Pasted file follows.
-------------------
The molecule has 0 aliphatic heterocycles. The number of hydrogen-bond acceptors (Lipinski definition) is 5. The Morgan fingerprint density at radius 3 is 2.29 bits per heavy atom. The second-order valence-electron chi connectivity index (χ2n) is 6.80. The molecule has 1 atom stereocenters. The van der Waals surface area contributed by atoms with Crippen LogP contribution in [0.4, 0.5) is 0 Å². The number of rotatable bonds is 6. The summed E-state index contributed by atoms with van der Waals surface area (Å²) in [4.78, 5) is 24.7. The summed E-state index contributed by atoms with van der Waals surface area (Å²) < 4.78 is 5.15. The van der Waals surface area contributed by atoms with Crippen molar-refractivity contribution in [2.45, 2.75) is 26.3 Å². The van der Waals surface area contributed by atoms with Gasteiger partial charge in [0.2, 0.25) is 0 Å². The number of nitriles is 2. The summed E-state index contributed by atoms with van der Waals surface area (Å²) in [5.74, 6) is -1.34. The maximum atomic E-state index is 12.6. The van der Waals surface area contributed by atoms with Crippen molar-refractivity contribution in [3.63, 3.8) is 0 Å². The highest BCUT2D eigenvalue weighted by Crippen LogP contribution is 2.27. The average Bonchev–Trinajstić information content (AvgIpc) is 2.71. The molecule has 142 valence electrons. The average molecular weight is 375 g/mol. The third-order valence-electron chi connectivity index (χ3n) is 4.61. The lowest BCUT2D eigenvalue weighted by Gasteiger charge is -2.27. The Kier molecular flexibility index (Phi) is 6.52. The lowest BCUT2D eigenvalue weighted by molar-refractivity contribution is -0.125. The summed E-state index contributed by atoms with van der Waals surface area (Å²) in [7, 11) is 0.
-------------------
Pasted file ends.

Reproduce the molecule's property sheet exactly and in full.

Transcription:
The molecule has 0 aliphatic heterocycles. The number of hydrogen-bond acceptors (Lipinski definition) is 5. The Morgan fingerprint density at radius 3 is 2.29 bits per heavy atom. The second-order valence-electron chi connectivity index (χ2n) is 6.80. The molecule has 1 atom stereocenters. The van der Waals surface area contributed by atoms with Crippen LogP contribution in [0.4, 0.5) is 0 Å². The number of rotatable bonds is 6. The summed E-state index contributed by atoms with van der Waals surface area (Å²) in [4.78, 5) is 24.7. The summed E-state index contributed by atoms with van der Waals surface area (Å²) < 4.78 is 5.15. The van der Waals surface area contributed by atoms with Crippen molar-refractivity contribution in [2.45, 2.75) is 26.3 Å². The van der Waals surface area contributed by atoms with Gasteiger partial charge in [0.2, 0.25) is 0 Å². The number of nitriles is 2. The summed E-state index contributed by atoms with van der Waals surface area (Å²) in [5.74, 6) is -1.34. The maximum atomic E-state index is 12.6. The van der Waals surface area contributed by atoms with Crippen molar-refractivity contribution in [3.63, 3.8) is 0 Å². The highest BCUT2D eigenvalue weighted by Crippen LogP contribution is 2.27. The average Bonchev–Trinajstić information content (AvgIpc) is 2.71. The molecule has 142 valence electrons. The average molecular weight is 375 g/mol. The third-order valence-electron chi connectivity index (χ3n) is 4.61. The lowest BCUT2D eigenvalue weighted by Gasteiger charge is -2.27. The Kier molecular flexibility index (Phi) is 6.52. The lowest BCUT2D eigenvalue weighted by molar-refractivity contribution is -0.125. The summed E-state index contributed by atoms with van der Waals surface area (Å²) in [7, 11) is 0.